We grab a bite to eat at the Cathedral Cafe-The Welsford. We both have the Welsh rarebit (melted cheese on toast); it was HUGE and delicious.

While waiting for the rest of our group to finish lunch, Jay and I decide to walk off some of our lunch with a stroll around the cemetery. We discover the graves of many children who died at the local orphanages.


We visit the Merseyside Maritime Museum and the Liverpool's International Slavery Museum. I meet Barbara Tasker, one of the women interviewed for the genealogy display, she's also a volunteer with the museum. She tells me (with great enthusiasm) all about her family history and then sends us on our way, telling us to research our families past. "Look to your roots! Do your research!"





We walk around the docks.







And finally check into our room at the Pullman, room 420!



Nick volunteers to take us for a drink at The Cavern before our "included dinner" at the hotel. The wait outside wasn't too long, maybe 15 minutes and after a quick beer, Jay and I head to TESCO for supplies and meet up with most of our crew at the dinner table.

We had a lovely dinner and topped it off with some yummy Crème Brûlée

So far, this is my favorite city and my favorite hotel. They have thought of everything to make your stay a fantastic experience.



Tomorrow we go on a Beatles Adventure for our last day in Liverpool.

Tons of photos of our journey from York to Liverpool: CLICK HERE



Grand Tour of Great Britain with Go Ahead Tours

Monday, October 30, 2017

Grand Tour of Great Britain: York, York Minster, Jorvik Viking Centre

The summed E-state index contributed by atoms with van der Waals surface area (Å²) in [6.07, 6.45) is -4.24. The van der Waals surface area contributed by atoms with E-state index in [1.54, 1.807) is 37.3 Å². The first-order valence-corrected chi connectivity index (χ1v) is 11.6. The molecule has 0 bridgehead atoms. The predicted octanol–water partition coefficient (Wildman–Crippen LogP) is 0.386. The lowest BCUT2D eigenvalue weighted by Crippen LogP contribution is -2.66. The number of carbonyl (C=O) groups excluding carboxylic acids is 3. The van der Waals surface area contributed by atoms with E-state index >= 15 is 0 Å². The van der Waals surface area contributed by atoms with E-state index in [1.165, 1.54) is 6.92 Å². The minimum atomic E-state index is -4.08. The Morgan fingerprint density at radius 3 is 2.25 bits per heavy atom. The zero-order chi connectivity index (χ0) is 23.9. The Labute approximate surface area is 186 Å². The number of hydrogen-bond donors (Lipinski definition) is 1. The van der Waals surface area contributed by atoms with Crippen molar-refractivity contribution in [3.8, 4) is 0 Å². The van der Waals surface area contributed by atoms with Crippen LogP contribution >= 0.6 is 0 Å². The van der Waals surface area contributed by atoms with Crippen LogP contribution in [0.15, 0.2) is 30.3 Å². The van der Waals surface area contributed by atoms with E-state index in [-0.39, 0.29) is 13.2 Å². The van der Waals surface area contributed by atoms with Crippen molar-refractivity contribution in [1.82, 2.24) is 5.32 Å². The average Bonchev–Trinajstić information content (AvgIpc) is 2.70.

It's Friday the 13th and we're waking up in York, UK. We're staying at the Hotel 53 , room 303.  After a nice buffet breakfast, we meet Louise outside the hotel. Louise will be our guide around York this morning, getting us oriented to the town and taking us on a visit to York Minster.

We make our past the Guild Hall, we learn that York was founded on the wool trade. We stop in the parking lot across from Clifford's Tower. It was built by William the Conqueror. Roger de Clifford was executed for treason against Edward II and hanged in chains from the tower walls.


We travel to the Shambles, the ancient street of the butchers of York. Not many butchers remain but there are quite a few interesting shops. A lot of restoration was done during the 1920s.


Oh look, it's a Harry Potter shop...


And the mothership for this tea drinker.

These pies smelled so good, we almost lost our tour group and stayed at the pie shop but caught up to Louise and crew and continued on to York Minster.


York Minster
York Minster is the second largest Gothic cathedral of Northern Europe.

The minster is the seat of the Archbishop of York, the second-highest office of the Church of England, and is the mother church for the Diocese of York and the Province of York. It is run by a dean and chapter, under the Dean of York. The title "minster" is attributed to churches established in the Anglo-Saxon period as missionary teaching churches, and serves now as an honorific title.